Workers’ Compensation: Temporary Disability Benefits

There are two categories of temporary disability benefits: temporary total disability (TTD) and temporary partial disability (TPD, also known as “wage-loss TD”). Both are payments to compensate for lost wages while you are recovering from your injury or illness. TTD payments are made if you cannot work at all during your recovery. TPD payments are also made if you can return to your work, but only for limited hours or limited duties at a lower wage. You may also be eligible if your doctor restricts the type of work you can do, and your employer does not provide full-time work (she only has part-time work) that fits into your restrictions. NOTE: You do not pay income taxes on temporary disability benefits.

How can I calculate my temporary total disability (TTD) benefits?

Usually TTD benefits are equal to two-thirds of your prior gross (before tax) income. Your gross income includes overtime and the market value of board, lodging, and fuel. You may also receive more than two-thirds of your wages at the time of your injury if you were scheduled for a pay raise. In that case, you may receive two-thirds of the higher wage.

These benefits are subject to minimum and maximum rates, depending on the date of your injury. See Current Temporary Total Disability rates.

How can I calculate my temporary partial disability (TPD, or wage loss TD) benefits?

Usually TPD benefits are equal to two-thirds of your lost wages, subject to your maximum TD rate. Your lost wages are the difference between your average weekly wages and the amount you are earning by working part-time.

What happens if I was working more than one job at the time of injury?

Calculate your average weekly wage by adding your wages from all jobs. The rate will be equal to two-thirds of the wages from all jobs combined. Keep in mind that your gross income includes all jobs that are affected by your inability to work based on the advice of your treating doctor.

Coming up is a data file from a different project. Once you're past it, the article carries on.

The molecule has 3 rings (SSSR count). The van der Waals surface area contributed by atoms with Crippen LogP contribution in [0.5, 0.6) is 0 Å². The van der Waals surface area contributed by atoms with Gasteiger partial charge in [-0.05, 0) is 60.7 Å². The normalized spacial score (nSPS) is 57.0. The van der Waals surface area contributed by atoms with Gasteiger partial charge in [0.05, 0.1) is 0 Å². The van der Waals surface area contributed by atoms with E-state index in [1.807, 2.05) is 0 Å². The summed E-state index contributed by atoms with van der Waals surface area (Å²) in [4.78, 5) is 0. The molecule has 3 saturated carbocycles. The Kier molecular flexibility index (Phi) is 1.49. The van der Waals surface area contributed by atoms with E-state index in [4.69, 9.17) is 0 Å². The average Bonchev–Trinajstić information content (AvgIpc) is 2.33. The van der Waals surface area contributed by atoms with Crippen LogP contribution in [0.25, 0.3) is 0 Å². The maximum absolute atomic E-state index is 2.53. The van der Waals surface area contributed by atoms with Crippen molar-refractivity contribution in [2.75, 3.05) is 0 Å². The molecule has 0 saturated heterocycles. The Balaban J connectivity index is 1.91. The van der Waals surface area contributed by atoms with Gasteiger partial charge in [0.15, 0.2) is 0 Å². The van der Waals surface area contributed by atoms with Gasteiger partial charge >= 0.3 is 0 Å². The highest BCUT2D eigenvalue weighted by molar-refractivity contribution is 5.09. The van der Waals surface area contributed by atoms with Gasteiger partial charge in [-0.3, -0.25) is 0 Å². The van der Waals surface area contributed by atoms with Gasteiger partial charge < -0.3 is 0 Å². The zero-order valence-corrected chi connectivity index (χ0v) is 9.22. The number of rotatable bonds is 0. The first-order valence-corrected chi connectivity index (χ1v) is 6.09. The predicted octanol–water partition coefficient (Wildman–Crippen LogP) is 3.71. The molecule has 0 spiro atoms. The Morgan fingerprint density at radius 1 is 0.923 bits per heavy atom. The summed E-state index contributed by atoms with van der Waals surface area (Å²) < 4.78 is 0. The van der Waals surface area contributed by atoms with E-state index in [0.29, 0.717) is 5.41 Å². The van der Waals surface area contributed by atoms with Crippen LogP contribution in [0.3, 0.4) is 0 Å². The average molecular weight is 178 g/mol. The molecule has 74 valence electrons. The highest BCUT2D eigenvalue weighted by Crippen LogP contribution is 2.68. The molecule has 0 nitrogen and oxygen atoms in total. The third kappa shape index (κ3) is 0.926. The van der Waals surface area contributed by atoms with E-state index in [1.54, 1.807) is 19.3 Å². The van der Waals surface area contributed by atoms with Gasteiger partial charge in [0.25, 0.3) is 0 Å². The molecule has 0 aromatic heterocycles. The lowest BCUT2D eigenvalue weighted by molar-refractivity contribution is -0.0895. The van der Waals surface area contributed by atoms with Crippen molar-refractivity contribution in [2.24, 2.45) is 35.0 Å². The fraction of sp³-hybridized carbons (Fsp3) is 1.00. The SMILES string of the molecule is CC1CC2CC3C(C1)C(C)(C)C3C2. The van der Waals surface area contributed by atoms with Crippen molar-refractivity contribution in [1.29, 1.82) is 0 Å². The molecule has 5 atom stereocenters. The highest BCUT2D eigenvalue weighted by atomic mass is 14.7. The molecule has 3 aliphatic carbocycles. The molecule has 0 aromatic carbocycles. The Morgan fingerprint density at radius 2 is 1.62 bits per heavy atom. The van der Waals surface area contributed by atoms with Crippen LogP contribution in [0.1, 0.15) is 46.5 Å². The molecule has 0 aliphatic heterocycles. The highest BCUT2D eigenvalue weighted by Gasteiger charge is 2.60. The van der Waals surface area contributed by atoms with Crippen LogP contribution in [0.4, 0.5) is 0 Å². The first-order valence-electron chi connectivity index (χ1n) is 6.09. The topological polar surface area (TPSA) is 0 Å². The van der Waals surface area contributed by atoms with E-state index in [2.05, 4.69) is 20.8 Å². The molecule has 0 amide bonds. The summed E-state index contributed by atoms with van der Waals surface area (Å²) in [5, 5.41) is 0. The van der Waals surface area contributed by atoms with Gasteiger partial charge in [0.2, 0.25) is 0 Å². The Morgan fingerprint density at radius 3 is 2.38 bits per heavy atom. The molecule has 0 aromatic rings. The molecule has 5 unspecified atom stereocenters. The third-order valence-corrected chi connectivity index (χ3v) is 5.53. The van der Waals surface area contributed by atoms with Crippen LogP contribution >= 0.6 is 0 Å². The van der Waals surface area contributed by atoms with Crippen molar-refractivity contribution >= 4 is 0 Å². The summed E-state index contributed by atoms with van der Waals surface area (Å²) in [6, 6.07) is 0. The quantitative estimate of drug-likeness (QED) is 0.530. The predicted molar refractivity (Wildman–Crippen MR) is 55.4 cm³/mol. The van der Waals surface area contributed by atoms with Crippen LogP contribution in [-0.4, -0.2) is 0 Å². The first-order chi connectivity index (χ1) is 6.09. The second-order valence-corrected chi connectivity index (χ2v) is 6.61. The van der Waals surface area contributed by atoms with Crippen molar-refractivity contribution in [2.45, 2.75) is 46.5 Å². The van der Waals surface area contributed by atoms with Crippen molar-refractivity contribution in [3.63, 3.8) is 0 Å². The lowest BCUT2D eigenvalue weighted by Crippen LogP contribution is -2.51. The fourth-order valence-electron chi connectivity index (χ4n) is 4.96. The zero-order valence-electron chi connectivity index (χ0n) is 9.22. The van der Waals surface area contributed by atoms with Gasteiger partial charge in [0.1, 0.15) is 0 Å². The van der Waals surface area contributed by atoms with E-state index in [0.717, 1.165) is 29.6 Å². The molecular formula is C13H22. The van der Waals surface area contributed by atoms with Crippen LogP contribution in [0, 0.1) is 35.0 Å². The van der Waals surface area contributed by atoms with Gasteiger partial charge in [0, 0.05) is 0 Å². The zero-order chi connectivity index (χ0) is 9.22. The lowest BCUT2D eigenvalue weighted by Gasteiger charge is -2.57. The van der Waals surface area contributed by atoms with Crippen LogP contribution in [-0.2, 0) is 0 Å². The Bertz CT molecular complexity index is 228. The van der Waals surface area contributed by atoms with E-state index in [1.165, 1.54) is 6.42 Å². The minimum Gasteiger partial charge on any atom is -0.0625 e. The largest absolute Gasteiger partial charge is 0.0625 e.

Who decides if I can receive TD?

Usually your treating doctor. If you disagree with your doctor’s evaluation, you may request a change of treating doctor or get a second opinion from a Qualified Medical Examiner (QME) or an Agreed Medical Examiner (AME). Your claims administrator may also disagree with your treating doctor and request a second opinion from a QME or AME.

(For information about changing doctors or getting a medical-legal opinion from a QME or AME, please see our Fact Sheet titled Workers’ Compensation: Medical Care.)

When will TD payments begin?

The first payment must be made within 14 days after your employer learns that:

  • a. you have a job-related injury and
  • b. your doctor has stated that you are temporarily disabled.

Your claims administrator should send your TD payment together with an explanation of the payment calculation.

NOTE: No benefits will be paid for the first three days off work unless the injury lasts more than fourteen days or requires hospitalization.

What happens if I don’t receive payment within 14 days?

If there is a delay, your claims administrator must send you a delay letter within fourteen days of your request for benefits explaining the reason for the delay, further information she needs to process your claim, and when you can expect a decision. A decision is usually required within 90 days from the date you reported your claim.

If there is a delay and you do not receive a delay letter within fourteen days of your request, your claims administrator is required to pay an additional 10% even if there was a reasonable excuse for the delay.

Call the insurance company and follow up with a written letter requesting your TD benefits.

What if my employer provides a different job with lower pay?

You may be eligible for temporary partial disability benefits of two-thirds of the wages lost due to your work restrictions (subject to the maximum rates in the chart above).

When do TD payments end?

You may continue receiving TD until you:

  • return to work;
  • your doctor says you can return to work (whether or not you actually go back);
  • your doctor deems you permanent and stationary (i.e., you have reached “maximum improvement”)
  • have received more than 104 compensable weeks of payments for a single disability within a period of two years from the date TD payments began (with exceptions for certain injuries), or
  • you or the insurance company disputes the treating doctor’s evaluation and a QME (or AME if you are represented by an attorney) evaluates you and finds any of the above.

Your claims administrator is required to send you a letter stating the reasons for ending your TD payment.